A taxi driver, Mr Ahmed Mohammed Abdurrhman, summed up the perceptions when he s aid: â?Sudanâ?s economic and social development record is directly linked to Bashir.
The good roads you are seeing in Khartoum, the booming business and incr eased school enrollment became a reality during the reign of Bashir.
The only other leader that would have matched this record would have been Jaf'aâ?ar Nime iry.
â? Bashir is a political student of Nimeiry, who died in exile in Egypt two years a go and was accorded state funeral by the Khartoum regime.
The late president imp o sed Islamic sharia in 1983, widely seen as the major catalyst for a 22-year-long war between the south and the north.
It is on this background that his image as a leader is shaped.
However, Abdurrhman thinks otherwise.
To him, the common denominator in past Sud anese governmentâ?s adjudged rogue and terrorist-inclined is former attorney-gen eral (under Nimeiry) and head of cabinet (under Bashir), Dr Hassan al-Tourabi.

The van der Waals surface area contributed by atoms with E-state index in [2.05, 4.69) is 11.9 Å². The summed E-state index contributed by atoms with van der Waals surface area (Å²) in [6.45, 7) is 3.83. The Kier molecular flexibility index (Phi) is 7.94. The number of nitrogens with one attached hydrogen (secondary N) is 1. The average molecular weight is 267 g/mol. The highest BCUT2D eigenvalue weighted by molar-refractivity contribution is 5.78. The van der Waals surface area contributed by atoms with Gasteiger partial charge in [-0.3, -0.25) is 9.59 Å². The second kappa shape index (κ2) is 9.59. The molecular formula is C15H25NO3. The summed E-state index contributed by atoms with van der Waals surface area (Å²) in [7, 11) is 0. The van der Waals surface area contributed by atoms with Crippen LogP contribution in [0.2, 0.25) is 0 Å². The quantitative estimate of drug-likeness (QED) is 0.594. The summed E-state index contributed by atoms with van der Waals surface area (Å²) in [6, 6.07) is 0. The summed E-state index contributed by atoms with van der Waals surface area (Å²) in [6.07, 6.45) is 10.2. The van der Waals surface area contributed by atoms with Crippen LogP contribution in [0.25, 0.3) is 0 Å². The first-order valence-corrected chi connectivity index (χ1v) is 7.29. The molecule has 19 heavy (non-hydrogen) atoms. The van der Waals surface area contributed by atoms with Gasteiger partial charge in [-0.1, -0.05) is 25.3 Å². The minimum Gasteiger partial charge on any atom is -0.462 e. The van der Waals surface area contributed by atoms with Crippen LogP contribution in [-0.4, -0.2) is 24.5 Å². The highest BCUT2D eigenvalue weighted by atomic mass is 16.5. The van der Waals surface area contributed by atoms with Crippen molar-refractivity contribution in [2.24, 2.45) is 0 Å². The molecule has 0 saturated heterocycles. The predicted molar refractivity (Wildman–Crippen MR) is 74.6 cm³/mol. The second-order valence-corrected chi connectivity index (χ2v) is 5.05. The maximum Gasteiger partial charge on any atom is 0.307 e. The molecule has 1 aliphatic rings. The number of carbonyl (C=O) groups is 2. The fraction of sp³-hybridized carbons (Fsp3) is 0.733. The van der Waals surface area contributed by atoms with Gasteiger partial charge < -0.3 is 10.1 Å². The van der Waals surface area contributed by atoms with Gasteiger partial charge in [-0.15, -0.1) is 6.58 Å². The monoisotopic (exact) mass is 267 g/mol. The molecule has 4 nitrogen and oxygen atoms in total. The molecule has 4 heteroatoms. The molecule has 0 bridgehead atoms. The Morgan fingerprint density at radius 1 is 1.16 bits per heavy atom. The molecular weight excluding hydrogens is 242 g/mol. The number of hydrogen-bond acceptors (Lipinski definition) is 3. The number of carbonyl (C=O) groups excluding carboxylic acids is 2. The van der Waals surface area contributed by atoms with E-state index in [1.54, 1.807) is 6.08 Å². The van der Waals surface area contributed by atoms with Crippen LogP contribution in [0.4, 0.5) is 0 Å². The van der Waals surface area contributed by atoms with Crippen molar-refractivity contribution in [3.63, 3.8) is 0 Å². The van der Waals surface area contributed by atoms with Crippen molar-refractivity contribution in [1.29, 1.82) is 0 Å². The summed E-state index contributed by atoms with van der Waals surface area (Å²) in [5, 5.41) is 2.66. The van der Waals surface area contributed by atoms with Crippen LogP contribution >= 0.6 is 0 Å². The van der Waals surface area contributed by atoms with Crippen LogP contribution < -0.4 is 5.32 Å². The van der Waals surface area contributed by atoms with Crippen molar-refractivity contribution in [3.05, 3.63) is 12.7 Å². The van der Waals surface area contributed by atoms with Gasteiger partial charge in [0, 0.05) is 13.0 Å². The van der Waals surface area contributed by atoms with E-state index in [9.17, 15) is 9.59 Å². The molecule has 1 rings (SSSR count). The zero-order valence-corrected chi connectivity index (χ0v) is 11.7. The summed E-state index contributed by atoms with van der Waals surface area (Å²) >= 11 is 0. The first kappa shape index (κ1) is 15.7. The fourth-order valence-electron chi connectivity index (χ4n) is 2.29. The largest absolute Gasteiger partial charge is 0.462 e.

Tourab i was presidential candidate in this yearâ?s election on the platform of the Nat ional Islamist Front (NIF).
â?Tourabi is the cause of the war with the south and conflict in Darfur and he forced the government (in 1983) to adopt sharia.
After Bashir sacked him in 199 9 , things have been improving and even our relations with neighboring countries have impro ved,â? says Abdurrhman.
He says after Bashir tossed the fierce Islamist leader o ut, the government moved to make cost of healthcare and education cheaper.
Ironically, al-Tourabi has been receiving favourble reviews in the Western count ries, which accuse Bashir of jingoism.
The taxi manâ?s assessment of political trends in Africaâ?s largest nation has echoed in the opposition ranks.
The Umma party presidential candidate, Dr El-S a diq Elhadi el-Mahdi, is of the opinion that the voters were wary of the unknown.
In an exclusive interview with PANA at his house in Omdurman (Northern Khartoum state) el-Mahdi, a great grandson of Imam Muhammad Ahmad al-Mahdi who led a revolution against the Turkish Ottoman Empire in 1871, said the ICC indictment s had made Bashir a hero of the common man.
â?The fear of the unknown and Bashir projection of himself as a peopleâ?s pres ident swayed the vote in his favour.
Elitism in opposition and our failure to sh a pe our agenda to meet peopleâ?s needs provided good fodder for NCP to paint us as puppets of the West,â? said el-Mahdi, whose father Saddiq al-Mahdi was assassinated by Nime iry in 1970.